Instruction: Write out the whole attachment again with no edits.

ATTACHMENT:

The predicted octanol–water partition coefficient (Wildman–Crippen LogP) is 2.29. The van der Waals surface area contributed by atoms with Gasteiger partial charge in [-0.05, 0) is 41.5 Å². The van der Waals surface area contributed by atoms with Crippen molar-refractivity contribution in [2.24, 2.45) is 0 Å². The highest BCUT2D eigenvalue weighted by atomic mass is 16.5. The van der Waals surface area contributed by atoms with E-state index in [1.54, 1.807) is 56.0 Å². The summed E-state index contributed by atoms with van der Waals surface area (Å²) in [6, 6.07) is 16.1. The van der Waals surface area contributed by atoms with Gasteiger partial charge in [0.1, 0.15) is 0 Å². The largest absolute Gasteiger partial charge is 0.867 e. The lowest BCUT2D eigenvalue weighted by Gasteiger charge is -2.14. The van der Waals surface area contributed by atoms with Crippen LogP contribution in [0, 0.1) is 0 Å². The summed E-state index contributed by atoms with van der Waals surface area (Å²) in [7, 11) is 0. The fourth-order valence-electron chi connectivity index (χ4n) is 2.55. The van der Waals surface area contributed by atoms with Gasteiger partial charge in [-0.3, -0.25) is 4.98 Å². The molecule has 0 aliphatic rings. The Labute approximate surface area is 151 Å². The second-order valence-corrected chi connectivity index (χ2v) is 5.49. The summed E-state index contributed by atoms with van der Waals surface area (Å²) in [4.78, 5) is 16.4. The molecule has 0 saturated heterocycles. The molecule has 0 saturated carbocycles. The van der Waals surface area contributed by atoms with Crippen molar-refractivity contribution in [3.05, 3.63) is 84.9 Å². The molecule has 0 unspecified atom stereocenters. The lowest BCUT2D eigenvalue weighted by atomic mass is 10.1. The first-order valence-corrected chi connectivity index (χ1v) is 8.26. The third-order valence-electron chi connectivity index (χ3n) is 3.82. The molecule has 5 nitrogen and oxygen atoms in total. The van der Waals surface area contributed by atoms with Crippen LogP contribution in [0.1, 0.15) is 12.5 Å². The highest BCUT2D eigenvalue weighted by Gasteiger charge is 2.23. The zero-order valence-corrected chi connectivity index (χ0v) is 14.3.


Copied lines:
The predicted octanol–water partition coefficient (Wildman–Crippen LogP) is 2.29. The van der Waals surface area contributed by atoms with Gasteiger partial charge in [-0.05, 0) is 41.5 Å². The van der Waals surface area contributed by atoms with Crippen molar-refractivity contribution in [2.24, 2.45) is 0 Å². The highest BCUT2D eigenvalue weighted by atomic mass is 16.5. The van der Waals surface area contributed by atoms with E-state index in [1.54, 1.807) is 56.0 Å². The summed E-state index contributed by atoms with van der Waals surface area (Å²) in [6, 6.07) is 16.1. The van der Waals surface area contributed by atoms with Gasteiger partial charge in [0.1, 0.15) is 0 Å². The largest absolute Gasteiger partial charge is 0.867 e. The lowest BCUT2D eigenvalue weighted by Gasteiger charge is -2.14. The van der Waals surface area contributed by atoms with Crippen LogP contribution in [0, 0.1) is 0 Å². The summed E-state index contributed by atoms with van der Waals surface area (Å²) in [7, 11) is 0. The fourth-order valence-electron chi connectivity index (χ4n) is 2.55. The van der Waals surface area contributed by atoms with Gasteiger partial charge in [-0.3, -0.25) is 4.98 Å². The molecule has 0 aliphatic rings. The Labute approximate surface area is 151 Å². The second-order valence-corrected chi connectivity index (χ2v) is 5.49. The summed E-state index contributed by atoms with van der Waals surface area (Å²) in [4.78, 5) is 16.4. The molecule has 0 saturated heterocycles. The molecule has 0 saturated carbocycles. The van der Waals surface area contributed by atoms with Crippen molar-refractivity contribution in [3.05, 3.63) is 84.9 Å². The molecule has 0 unspecified atom stereocenters. The lowest BCUT2D eigenvalue weighted by atomic mass is 10.1. The first-order valence-corrected chi connectivity index (χ1v) is 8.26. The third-order valence-electron chi connectivity index (χ3n) is 3.82. The molecule has 5 nitrogen and oxygen atoms in total. The van der Waals surface area contributed by atoms with Crippen LogP contribution in [0.1, 0.15) is 12.5 Å². The highest BCUT2D eigenvalue weighted by Gasteiger charge is 2.23. The zero-order valence-corrected chi connectivity index (χ0v) is 14.3.